• Sular, Nisocar (Nisoldipine)
Note: Normally, beta-blockers are not prescribed with calcium-blockers
because both drugs decreases myocardium contractility.
Nursing Intervention
 Patient Teaching/Counseling
• Teaching about HPN
• Teaching about risk factors
• Stress therapy
• Low sodium, low saturated fat diet
• Avoid stimulants, e.g. caffeine, alcohol, cigarette smoking
• Regular pattern of exercise
• Weight reduction if obese
 Teaching about medication
• The most common side effects of diuretics are potassium depletion
and orthostatic hypotension
• The most common side effect of the different antihypertensive drug is
orthostatic hypotension.
• Take anti-hypertensive medications at regular basis
• Assume sitting or lying position for few minutes
• Change position gradually
• Avoid very warm bath
• Avoid prolonged sitting or standing
• Avoid alcoholic beverages
• Avoid tyramine- rich foods (protiens) as follows.
Aged cheese, Liver
Beer , Wine
Chocolates, Yogurt
Herring pickle, Sausage, Soy sauce
*these foods may cause hypertensive crisis.
Preventing Vascular Disorders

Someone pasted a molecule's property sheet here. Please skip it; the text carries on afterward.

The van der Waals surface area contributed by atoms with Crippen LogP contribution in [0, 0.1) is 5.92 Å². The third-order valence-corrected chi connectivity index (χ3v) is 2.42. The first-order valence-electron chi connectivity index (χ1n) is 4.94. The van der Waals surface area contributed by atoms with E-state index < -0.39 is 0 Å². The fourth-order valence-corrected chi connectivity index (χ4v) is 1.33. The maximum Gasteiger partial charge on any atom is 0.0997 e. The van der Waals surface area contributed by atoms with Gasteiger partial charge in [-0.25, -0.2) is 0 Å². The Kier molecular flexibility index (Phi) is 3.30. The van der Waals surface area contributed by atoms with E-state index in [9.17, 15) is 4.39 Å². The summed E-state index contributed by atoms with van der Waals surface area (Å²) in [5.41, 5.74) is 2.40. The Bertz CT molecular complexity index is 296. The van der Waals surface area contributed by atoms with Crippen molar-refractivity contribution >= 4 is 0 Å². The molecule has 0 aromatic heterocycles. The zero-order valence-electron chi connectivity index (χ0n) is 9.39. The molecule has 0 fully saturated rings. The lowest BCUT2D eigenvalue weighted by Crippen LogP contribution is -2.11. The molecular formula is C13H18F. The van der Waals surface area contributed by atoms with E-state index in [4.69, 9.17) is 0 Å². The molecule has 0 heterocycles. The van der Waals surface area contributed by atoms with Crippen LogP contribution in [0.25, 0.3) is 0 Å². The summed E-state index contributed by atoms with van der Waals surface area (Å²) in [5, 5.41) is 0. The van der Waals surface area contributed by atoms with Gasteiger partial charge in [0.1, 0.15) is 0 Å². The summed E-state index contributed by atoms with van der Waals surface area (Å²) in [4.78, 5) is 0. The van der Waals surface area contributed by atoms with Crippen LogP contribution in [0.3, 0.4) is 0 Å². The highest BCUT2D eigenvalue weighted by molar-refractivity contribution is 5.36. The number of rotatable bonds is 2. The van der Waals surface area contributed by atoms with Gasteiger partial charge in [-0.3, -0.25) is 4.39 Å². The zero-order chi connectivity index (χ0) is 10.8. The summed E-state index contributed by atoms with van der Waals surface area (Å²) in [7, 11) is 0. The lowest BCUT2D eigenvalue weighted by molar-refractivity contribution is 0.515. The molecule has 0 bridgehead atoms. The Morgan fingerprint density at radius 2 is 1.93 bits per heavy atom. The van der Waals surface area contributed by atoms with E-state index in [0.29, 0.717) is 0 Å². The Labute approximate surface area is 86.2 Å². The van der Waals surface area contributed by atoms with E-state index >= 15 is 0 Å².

• The causes of peripheral vascular disorders are atherosclerosis, thrombosis,
embolization, hypercoagulability of blood, hypertension, and
inflammatory processes mechanical or chemical trauma.
• These factors cause decreased blood flow, tissue ischemia, tissue hypoxia,
necrosis, ulceration and gangrene. The most distal parts of the body are
commonly affected, especially the lower extremities
• The disorders affecting the arteries are arteriosclerosis obliterans,
aneurysm, and Reynaud’s disease
• The disorders affecting the veins are thrombophlebitis (superficial vein
thrombosis and deep vein thrombosis), and varicosities.
• The disorders affecting the arteries and veins is Buerger’s disease
(thromboangitis obliterans)

Arterial Disorders
Arteriosclerosis is hardening of arteries. It affects the tunica media.
Atherosclerosis is narrowing /occlusion of lumen of arteries due to
accumulation off fatty plaques in the tunica intima
The Clinical Manifestation of arterial disorders are as follows.
1. Pain. Intermittent claudication. This is leg pain on activity
and exercise , relieved by rest. Rest improves blood flow and
oxygen supply to the legs, thus pain is relieved.
2. Coldness or cold sensitivity. This is because of tissue
ischemia. 3.
3. Impaired arterial pulsations. Indicates decreased blood
flow due to arterial spasm.
4. Color changes. Cyanosis on dependency of legs.